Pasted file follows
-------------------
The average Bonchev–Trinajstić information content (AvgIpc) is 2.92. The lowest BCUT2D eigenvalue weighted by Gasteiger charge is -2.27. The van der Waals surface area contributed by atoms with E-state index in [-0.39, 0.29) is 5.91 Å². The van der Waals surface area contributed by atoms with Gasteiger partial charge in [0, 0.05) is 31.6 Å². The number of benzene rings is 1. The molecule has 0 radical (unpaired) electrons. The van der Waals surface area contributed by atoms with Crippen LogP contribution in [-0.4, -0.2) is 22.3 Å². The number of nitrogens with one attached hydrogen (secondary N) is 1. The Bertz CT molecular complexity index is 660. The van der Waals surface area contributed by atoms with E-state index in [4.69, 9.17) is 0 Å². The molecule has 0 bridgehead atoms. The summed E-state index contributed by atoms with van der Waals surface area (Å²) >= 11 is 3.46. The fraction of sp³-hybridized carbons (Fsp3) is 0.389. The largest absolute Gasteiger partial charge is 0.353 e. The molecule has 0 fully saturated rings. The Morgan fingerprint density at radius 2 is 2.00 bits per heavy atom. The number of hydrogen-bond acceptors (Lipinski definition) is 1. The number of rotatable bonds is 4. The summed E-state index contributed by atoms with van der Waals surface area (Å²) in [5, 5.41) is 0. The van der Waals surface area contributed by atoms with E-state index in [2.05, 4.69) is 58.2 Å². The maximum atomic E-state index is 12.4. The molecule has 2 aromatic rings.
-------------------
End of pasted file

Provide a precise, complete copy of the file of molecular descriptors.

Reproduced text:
The average Bonchev–Trinajstić information content (AvgIpc) is 2.92. The lowest BCUT2D eigenvalue weighted by Gasteiger charge is -2.27. The van der Waals surface area contributed by atoms with E-state index in [-0.39, 0.29) is 5.91 Å². The van der Waals surface area contributed by atoms with Gasteiger partial charge in [0, 0.05) is 31.6 Å². The number of benzene rings is 1. The molecule has 0 radical (unpaired) electrons. The van der Waals surface area contributed by atoms with Crippen LogP contribution in [-0.4, -0.2) is 22.3 Å². The number of nitrogens with one attached hydrogen (secondary N) is 1. The Bertz CT molecular complexity index is 660. The van der Waals surface area contributed by atoms with E-state index in [4.69, 9.17) is 0 Å². The molecule has 0 bridgehead atoms. The summed E-state index contributed by atoms with van der Waals surface area (Å²) >= 11 is 3.46. The fraction of sp³-hybridized carbons (Fsp3) is 0.389. The largest absolute Gasteiger partial charge is 0.353 e. The molecule has 0 fully saturated rings. The Morgan fingerprint density at radius 2 is 2.00 bits per heavy atom. The number of hydrogen-bond acceptors (Lipinski definition) is 1. The number of rotatable bonds is 4. The summed E-state index contributed by atoms with van der Waals surface area (Å²) in [5, 5.41) is 0. The van der Waals surface area contributed by atoms with E-state index in [2.05, 4.69) is 58.2 Å². The maximum atomic E-state index is 12.4. The molecule has 2 aromatic rings.